Cerebral palsy (CP) is a clinical description and by definition; a permanent disorder of the development of movement and posture, causing activity limitation, attributed to non-progressive disturbances that occurred in the developing fetal or infant brain.[1] The motor disorder in CP is often accompanied by disturbances of sensation, perception, cognition, communication, and behavior, by epilepsy, and by secondary musculoskeletal problems.[1] This description gives no information about the children's functional ability, and it has been suggested that the diagnosis of CP should be used together with functional classifications.[1] One of these classifications is the Manual Ability Classification System (MACS)[2] that has been widely used in recent years, both in clinical practice and in research. However, further investigation is required to determine whether or not children remain at the same MACS level during development and growth and to establish if the MACS ratings have predictive value.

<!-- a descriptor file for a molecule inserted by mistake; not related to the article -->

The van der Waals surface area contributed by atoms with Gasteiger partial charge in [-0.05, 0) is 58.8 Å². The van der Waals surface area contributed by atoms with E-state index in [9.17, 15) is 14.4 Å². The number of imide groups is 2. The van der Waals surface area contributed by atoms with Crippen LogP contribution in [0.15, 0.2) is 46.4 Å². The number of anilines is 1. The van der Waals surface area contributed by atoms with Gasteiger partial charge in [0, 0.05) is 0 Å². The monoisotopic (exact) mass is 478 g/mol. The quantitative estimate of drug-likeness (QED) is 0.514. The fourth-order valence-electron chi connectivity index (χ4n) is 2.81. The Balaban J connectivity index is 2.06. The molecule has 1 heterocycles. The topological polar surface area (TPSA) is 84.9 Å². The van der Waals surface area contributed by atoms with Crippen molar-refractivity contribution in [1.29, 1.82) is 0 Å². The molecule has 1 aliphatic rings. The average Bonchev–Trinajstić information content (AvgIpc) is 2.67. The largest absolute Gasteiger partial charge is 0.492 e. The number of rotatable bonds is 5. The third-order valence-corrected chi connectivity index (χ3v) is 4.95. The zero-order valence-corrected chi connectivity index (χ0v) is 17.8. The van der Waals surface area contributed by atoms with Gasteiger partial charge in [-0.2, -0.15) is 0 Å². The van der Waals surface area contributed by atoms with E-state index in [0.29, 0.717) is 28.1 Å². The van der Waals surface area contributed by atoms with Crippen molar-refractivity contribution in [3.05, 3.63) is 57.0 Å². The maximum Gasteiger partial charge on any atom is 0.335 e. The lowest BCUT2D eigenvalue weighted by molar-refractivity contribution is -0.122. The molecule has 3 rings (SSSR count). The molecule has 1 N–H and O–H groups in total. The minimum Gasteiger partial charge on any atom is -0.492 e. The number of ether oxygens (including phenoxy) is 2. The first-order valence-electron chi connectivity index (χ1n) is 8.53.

The MACS consists of five levels and was designed to classify how children with CP aged 4 to 18 years use their hands when handling objects in daily activities.[2] Children at MACS level I handle most objects easily and successfully. At MACS level II, they handle most objects but with somewhat reduced ability and/or speed. Children at MACS levels III to V need assistance to different degrees. At MACS level III, children handle objects with difficulty and require help in preparing and/or modifying activities. Children at MACS level IV can handle a limited selection of easily managed objects in adapted situations. At MACS level V, children cannot handle objects and have severely limited ability to perform even the simplest of actions. Further descriptions of the MACS levels can be found online.[3]